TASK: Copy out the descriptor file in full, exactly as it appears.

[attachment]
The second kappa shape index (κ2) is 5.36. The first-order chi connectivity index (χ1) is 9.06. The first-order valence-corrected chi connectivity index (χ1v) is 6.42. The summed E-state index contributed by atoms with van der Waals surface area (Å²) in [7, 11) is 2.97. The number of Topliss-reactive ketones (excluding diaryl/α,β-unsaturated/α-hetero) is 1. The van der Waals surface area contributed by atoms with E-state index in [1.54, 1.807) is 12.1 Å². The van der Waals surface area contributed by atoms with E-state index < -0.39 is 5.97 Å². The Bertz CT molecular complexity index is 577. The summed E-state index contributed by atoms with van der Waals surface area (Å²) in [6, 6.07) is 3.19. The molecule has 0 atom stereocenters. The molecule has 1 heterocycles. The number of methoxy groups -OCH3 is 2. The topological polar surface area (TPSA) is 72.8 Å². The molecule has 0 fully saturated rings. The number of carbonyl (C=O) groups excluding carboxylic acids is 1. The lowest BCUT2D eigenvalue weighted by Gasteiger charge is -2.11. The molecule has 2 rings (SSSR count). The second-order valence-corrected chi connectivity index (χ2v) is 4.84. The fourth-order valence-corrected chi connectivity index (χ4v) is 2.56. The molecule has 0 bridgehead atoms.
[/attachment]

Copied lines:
The second kappa shape index (κ2) is 5.36. The first-order chi connectivity index (χ1) is 9.06. The first-order valence-corrected chi connectivity index (χ1v) is 6.42. The summed E-state index contributed by atoms with van der Waals surface area (Å²) in [7, 11) is 2.97. The number of Topliss-reactive ketones (excluding diaryl/α,β-unsaturated/α-hetero) is 1. The van der Waals surface area contributed by atoms with E-state index in [1.54, 1.807) is 12.1 Å². The van der Waals surface area contributed by atoms with E-state index < -0.39 is 5.97 Å². The Bertz CT molecular complexity index is 577. The summed E-state index contributed by atoms with van der Waals surface area (Å²) in [6, 6.07) is 3.19. The molecule has 0 atom stereocenters. The molecule has 1 heterocycles. The number of methoxy groups -OCH3 is 2. The topological polar surface area (TPSA) is 72.8 Å². The molecule has 0 fully saturated rings. The number of carbonyl (C=O) groups excluding carboxylic acids is 1. The lowest BCUT2D eigenvalue weighted by Gasteiger charge is -2.11. The molecule has 2 rings (SSSR count). The second-order valence-corrected chi connectivity index (χ2v) is 4.84. The fourth-order valence-corrected chi connectivity index (χ4v) is 2.56. The molecule has 0 bridgehead atoms.